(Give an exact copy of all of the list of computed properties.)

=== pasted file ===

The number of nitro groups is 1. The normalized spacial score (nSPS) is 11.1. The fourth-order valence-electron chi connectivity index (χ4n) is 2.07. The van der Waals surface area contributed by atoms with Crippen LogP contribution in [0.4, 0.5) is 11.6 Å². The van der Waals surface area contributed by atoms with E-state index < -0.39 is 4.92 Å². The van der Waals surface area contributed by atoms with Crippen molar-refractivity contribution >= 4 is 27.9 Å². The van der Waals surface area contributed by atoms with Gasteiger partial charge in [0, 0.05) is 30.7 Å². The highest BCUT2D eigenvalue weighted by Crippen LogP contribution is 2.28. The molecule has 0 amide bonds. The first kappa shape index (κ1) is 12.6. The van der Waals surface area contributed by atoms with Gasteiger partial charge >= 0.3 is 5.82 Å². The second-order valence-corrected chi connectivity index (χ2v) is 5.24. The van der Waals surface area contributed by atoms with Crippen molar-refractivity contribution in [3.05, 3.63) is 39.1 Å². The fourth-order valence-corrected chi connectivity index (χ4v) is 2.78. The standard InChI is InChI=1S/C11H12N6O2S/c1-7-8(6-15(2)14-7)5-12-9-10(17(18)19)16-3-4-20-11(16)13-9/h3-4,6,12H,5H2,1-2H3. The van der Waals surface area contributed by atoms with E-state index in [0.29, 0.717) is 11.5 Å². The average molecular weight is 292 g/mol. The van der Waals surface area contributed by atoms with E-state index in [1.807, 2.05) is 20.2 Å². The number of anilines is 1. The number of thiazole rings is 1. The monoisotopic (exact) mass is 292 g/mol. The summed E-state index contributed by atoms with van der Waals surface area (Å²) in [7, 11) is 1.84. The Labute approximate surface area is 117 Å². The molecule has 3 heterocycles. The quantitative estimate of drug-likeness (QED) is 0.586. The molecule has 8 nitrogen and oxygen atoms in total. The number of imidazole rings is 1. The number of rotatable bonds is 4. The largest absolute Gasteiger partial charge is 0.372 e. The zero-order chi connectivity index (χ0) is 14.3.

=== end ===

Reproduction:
The number of nitro groups is 1. The normalized spacial score (nSPS) is 11.1. The fourth-order valence-electron chi connectivity index (χ4n) is 2.07. The van der Waals surface area contributed by atoms with Crippen LogP contribution in [0.4, 0.5) is 11.6 Å². The van der Waals surface area contributed by atoms with E-state index < -0.39 is 4.92 Å². The van der Waals surface area contributed by atoms with Crippen molar-refractivity contribution >= 4 is 27.9 Å². The van der Waals surface area contributed by atoms with Gasteiger partial charge in [0, 0.05) is 30.7 Å². The highest BCUT2D eigenvalue weighted by Crippen LogP contribution is 2.28. The molecule has 0 amide bonds. The first kappa shape index (κ1) is 12.6. The van der Waals surface area contributed by atoms with Gasteiger partial charge >= 0.3 is 5.82 Å². The second-order valence-corrected chi connectivity index (χ2v) is 5.24. The van der Waals surface area contributed by atoms with Crippen molar-refractivity contribution in [3.05, 3.63) is 39.1 Å². The fourth-order valence-corrected chi connectivity index (χ4v) is 2.78. The standard InChI is InChI=1S/C11H12N6O2S/c1-7-8(6-15(2)14-7)5-12-9-10(17(18)19)16-3-4-20-11(16)13-9/h3-4,6,12H,5H2,1-2H3. The van der Waals surface area contributed by atoms with E-state index in [0.29, 0.717) is 11.5 Å². The average molecular weight is 292 g/mol. The van der Waals surface area contributed by atoms with E-state index in [1.807, 2.05) is 20.2 Å². The number of anilines is 1. The number of thiazole rings is 1. The monoisotopic (exact) mass is 292 g/mol. The summed E-state index contributed by atoms with van der Waals surface area (Å²) in [7, 11) is 1.84. The Labute approximate surface area is 117 Å². The molecule has 3 heterocycles. The quantitative estimate of drug-likeness (QED) is 0.586. The molecule has 8 nitrogen and oxygen atoms in total. The number of imidazole rings is 1. The number of rotatable bonds is 4. The largest absolute Gasteiger partial charge is 0.372 e. The zero-order chi connectivity index (χ0) is 14.3.